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Berlin, Ocean Pines News Worcester County Bayside Gazette Logo Berlin, Ocean Pines News Worcester County Bayside Gazette


Facade Improvement Program is sprucing up downtown

BERLIN – While the town’s downtown character hasn’t changed, over the coming months the look will be a little fresher as local merchants continue to take advantage of the Berlin Main Street Facade Improvement Program sponsored by the Maryland Department of Housing and Community Development.

This week the town council approved the reimbursement payment to Ta-Da, the most recently completed facade replacement downtown. The Treasure Chest is near completion as well and the list of property owners applying for the matching grant continues to grow.

The Berlin Main Street Facade Improvement Program is aimed at encouraging businesses to invest in their exteriors by matching up to $10,000 worth of facade replacement or repair, allowing merchants to make up to $20,000 worth of improvements for half the cost.

While business owners can spend as much as they like enhancing their property’s face value, huge projects aren’t the rule. In addition to the obvious work done on the front of the Treasure Chest, Berlin Director of Economic and Community Development Michael Day said owner Terri Sexton also had the Broad Street gate at the building’s rear entrance was also replaced.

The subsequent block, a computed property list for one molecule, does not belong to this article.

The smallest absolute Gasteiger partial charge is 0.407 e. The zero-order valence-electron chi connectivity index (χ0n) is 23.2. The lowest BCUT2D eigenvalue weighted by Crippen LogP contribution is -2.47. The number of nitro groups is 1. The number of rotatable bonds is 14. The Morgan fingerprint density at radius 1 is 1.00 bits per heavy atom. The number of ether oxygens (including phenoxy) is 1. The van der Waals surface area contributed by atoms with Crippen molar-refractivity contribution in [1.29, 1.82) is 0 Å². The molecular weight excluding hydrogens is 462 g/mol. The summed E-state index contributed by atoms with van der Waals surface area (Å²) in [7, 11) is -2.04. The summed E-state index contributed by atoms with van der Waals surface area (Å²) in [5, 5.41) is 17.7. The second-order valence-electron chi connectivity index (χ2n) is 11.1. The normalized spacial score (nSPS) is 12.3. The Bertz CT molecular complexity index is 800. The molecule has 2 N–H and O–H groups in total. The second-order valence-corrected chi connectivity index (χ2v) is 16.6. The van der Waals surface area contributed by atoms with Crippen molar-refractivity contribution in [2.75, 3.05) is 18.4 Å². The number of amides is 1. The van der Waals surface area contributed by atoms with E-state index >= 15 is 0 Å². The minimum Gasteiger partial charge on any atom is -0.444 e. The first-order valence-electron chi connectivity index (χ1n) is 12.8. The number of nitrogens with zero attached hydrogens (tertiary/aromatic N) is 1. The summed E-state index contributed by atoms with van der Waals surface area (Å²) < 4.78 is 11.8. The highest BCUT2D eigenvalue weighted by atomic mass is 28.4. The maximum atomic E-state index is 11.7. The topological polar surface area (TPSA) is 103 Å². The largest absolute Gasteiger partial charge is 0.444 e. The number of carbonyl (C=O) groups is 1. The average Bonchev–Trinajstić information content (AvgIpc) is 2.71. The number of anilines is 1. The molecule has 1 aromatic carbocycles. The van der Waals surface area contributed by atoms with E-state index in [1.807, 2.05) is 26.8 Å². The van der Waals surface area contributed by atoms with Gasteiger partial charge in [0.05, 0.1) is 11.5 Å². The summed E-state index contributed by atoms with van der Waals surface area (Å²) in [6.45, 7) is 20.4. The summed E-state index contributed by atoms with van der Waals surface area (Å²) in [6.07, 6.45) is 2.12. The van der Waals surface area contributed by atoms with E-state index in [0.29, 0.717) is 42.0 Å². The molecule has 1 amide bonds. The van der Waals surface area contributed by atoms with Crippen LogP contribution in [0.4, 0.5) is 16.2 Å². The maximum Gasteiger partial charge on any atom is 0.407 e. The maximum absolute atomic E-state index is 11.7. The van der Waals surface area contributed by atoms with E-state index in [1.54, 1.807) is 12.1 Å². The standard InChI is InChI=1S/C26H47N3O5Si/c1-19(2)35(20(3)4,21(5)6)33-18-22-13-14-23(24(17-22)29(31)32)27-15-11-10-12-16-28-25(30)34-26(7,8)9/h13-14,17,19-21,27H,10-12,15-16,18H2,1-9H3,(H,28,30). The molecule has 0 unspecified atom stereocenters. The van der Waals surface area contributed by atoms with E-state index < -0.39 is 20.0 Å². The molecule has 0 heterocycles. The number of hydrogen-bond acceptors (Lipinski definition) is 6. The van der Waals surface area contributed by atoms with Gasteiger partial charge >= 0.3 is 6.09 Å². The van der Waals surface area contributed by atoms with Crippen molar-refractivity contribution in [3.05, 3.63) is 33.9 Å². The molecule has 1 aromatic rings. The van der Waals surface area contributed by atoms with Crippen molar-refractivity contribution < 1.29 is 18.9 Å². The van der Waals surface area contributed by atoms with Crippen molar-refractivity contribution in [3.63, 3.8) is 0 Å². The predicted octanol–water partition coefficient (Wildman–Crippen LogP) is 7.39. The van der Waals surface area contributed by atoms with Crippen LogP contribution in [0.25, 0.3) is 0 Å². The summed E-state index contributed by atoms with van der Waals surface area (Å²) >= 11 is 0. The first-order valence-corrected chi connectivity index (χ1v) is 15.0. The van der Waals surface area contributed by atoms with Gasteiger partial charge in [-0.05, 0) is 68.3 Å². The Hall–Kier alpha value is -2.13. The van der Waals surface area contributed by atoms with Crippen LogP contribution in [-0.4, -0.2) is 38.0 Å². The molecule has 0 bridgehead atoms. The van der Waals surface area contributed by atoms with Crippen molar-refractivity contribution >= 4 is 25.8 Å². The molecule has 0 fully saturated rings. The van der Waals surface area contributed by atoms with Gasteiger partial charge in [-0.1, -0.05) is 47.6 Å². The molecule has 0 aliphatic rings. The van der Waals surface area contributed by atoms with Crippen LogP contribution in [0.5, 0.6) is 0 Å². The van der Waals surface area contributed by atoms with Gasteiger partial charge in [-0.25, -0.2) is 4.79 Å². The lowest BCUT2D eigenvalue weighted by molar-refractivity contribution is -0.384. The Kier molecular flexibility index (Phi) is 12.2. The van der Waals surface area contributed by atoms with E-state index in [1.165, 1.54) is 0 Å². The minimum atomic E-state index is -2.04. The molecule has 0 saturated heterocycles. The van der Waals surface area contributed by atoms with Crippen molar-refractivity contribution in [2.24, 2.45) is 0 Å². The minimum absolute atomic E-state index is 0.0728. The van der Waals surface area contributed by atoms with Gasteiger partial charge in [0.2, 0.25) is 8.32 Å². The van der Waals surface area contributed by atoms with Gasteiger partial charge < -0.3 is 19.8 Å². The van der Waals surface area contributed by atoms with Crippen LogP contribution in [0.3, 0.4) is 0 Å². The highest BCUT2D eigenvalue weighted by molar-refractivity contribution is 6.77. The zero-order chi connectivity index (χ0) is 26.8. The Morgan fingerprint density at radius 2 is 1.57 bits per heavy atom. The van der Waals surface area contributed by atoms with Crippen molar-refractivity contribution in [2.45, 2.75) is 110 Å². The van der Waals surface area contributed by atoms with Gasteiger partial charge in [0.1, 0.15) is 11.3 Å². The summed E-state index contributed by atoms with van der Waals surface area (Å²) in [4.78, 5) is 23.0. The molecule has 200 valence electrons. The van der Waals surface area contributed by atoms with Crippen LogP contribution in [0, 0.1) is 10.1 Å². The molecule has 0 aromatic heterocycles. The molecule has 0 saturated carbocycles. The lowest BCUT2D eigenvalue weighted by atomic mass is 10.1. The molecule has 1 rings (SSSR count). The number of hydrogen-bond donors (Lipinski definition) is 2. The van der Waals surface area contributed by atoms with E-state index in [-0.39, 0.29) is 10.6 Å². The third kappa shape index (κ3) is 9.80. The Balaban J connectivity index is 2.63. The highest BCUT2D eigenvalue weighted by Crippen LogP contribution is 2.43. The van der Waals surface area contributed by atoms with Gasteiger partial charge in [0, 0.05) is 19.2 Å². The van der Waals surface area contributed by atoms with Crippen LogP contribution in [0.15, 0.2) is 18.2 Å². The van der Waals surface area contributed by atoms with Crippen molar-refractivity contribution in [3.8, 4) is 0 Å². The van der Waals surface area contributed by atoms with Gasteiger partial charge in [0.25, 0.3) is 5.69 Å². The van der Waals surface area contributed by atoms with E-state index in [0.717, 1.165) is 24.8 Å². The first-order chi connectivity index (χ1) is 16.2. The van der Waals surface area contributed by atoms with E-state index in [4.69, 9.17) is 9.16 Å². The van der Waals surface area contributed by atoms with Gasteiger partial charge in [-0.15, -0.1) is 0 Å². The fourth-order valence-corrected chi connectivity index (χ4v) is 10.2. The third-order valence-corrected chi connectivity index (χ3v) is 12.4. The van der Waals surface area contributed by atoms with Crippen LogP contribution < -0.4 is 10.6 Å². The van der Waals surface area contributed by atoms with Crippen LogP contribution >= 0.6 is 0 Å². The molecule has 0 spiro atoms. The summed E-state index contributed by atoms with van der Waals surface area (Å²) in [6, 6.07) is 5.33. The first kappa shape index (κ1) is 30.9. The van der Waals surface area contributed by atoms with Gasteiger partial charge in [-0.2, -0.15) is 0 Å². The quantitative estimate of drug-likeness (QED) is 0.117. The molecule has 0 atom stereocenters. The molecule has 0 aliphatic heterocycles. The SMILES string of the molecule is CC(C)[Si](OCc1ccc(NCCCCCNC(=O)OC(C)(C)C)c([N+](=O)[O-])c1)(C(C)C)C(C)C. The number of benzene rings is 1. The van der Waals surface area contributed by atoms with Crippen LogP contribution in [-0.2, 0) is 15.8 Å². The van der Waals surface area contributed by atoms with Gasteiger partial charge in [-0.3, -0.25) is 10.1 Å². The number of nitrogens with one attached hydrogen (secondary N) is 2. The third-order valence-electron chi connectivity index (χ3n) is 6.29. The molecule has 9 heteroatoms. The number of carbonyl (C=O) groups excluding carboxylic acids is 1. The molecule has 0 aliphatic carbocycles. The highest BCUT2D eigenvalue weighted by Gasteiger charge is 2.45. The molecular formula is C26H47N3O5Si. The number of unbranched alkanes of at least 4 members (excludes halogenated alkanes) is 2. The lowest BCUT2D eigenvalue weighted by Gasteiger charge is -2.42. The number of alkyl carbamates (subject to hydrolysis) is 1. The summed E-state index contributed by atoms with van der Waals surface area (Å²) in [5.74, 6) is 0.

Similarly, the Baked Desserts building was recently approved to have a smaller amount of work done. The

North Main Street
shop will have window and door replacement done to the property, which will freshen it up without the expense of a total facade redo and still be covered by the matching grant.

On the south end of

Main Street
, Donaway Furniture has applied to have facade work done both on the main building and on the

Pitts Street

Last year

was awarded $75,000 in grants to administer the program. The way it works is the business owners applies for the grant and, after it’s approved, have the work done. When the project is over they submit their bills to the town, which reimburses half of the cost up to $10,000. The town then sends the bill to the state for reimbursement.

Day said there is still plenty of funding available for eligible businesses and that the state awarded

an additional $50,000 in facade grants this year. The town has two years to spend each grant.

Some business owners have taken out loans to maximize the amount of work they can get done and, while the town cannot provide direct loan assistance, Day said his department would gladly provide lenders proof that half of the project cost will be government-paid.

“The longest part of the process is getting approval from the Maryland Historic Trust,” Day said. “And their turnaround is 30 days.”

Because the

downtown area is an historic site as well, there is an additional approval step. The rest of the process can be measured in weeks or in some cases days.

The program is modeled after the successful Ocean City Development Corporation program that helped many of the resort’s business district’s businesses improve their look. So successful has that program been that it was recently expanded to include residences.

While Day said it was possible that

would eventually have the same kind of success, he pointed out that weather played a part in the resort’s expansion.

But as with much state money it’s a use it or lose it proposition, and for owners looking to increase both their property’s value and the area’s appeal it’s a hard deal to beat.